We can offer this to our customers - our Gankiban substrates are epi-ready on the gallium face, and have miscut angles of 0.4°±0.1° along the m-direction and 0.0°±0.1° along the a-direction. These attributes enable the growth of high-quality GaN layers with thicknesses of 10 µm or more that will lie at the heart of high-power diodes and transistors.

Working within the ARPA-E SWITCHES program, our collaborators have used our substrates to make and then characterise p-n diodes, p-i-n diodes, and high-power diodes. Researchers at Georgia Tech have measured forward and reverse current-voltage characteristics of p-i-n diodes that have a drift layer consisting of 4 µm of lightly doped n-type GaN and 6 µm of undoped GaN (see Figure 3). Characterisation reveals a reasonable on-resistance and a breakdown voltage of over 1400 V.

Other teams that used our substrates to make high-power diodes have also enjoyed success. This shows that our substrates have a high degree of compatibility with various kinds of MOCVD reactors, and that they are well suited for power device applications.

Future prospects

Our successful demonstration of a 2-inch GaN substrate has paved the way for pilot production. We are currently raising $5 million to increase the number of production reactors. Our method for producing GaN and our associated technologies are well protected - we have over 100 patents world-wide, and there are about an additional 40 patents pending.

Efforts at developing our technology are focusing on four areas: clear Gankiban, insulating Gankiban, further reductions in dislocation density, and an expansion in the size of our substrates. Today, the substrates that we ship are slightly coloured, due to a high concentration of oxygen in the crystal (see Figure 2). Our material has an oxygen concentration of about 2 x 1019 cm-3, making it heavily n-type. This high electrical conductivity is beneficial for vertical power electronic devices and laser diodes, but its coloration is not acceptable for LED applications, and also not for some VCSEL applications. Another drawback of the high concentration of oxygen is that it could have an adverse effect on the thermal conductivity of the wafer.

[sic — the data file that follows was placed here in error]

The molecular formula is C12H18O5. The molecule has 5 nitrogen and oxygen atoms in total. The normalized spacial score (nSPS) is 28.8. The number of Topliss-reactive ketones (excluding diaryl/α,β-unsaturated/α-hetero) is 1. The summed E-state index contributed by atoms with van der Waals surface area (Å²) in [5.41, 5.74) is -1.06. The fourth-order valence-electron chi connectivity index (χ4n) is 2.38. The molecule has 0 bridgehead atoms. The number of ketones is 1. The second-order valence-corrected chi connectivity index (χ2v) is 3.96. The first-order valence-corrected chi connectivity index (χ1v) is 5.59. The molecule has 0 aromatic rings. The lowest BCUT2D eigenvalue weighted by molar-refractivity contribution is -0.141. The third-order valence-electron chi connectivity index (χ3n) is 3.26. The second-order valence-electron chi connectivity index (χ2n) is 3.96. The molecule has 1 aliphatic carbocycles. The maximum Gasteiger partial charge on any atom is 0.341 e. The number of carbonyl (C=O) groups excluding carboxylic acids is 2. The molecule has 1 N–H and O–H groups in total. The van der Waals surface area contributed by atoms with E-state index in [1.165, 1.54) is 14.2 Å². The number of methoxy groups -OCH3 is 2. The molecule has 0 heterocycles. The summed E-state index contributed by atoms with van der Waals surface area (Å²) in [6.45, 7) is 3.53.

Through process purification and optimization, we have recently been able to reduce the oxygen concentration in our material to 2 x 1018 cm-3. This yields transparent, clear Gankiban. We plan to release this form of GaN substrate in late 2019. It will contribute to further implementation of GaN-on-GaN LEDs, and offers added values of a low lattice bowing and low-cost production.

We are developing insulating Gankiban for RF applications, because this could be a superior alternative to SiC. Using GaN rather than SiC as the substrate for the GaN RF HEMT will reduce thermal conductivity, but this drawback could be overshadowed by the reduction in defects in the device layer that might limiting the performance of the device. What's more, the buffer layer that is required for epitaxial growth of GaN on SiC might be a thermal barrier, eradicating the benefit of the high thermal conductivity of SiC.

The other two goals that are high on our agenda are to reduce the dislocation density of our substrates and increase their size. Compared with other compound semiconductors, GaN has a long way to go. Even the best material, GaN made with our ammonothermal technique, has a relatively high dislocation density - and this, and HVPE-grown GaN, are limited in substrate size. Going to GaN-on-silicon addresses the size issue, but the price to pay is a hike in the dislocation density. We are trying to tackle both of these issues head-on by developing 6-inch GaN substrates with a dislocation density of just 103 cm-2 (see Figure 4 for our roadmap).

This effort will build on our development of our 2-inch power-grade GaN substrates that will provide a great foundation for the next generation of high-power electronic and optoelectronic devices. They address the two key requirements of these chipmakers - a low-dislocation density and a more competitive price.

The work introduced in this article has been conducted under the support of
the ARPA-E SWITCHES program (DE-AR0000445)
and the DoE EERE AMO SBIR program
(DE-SC0013791). p-i-n diodes were grown, fabricated,
and characterized by the research group of Prof.
Dupuis, Prof. Shen, and Dr. Detchprohm at Georgia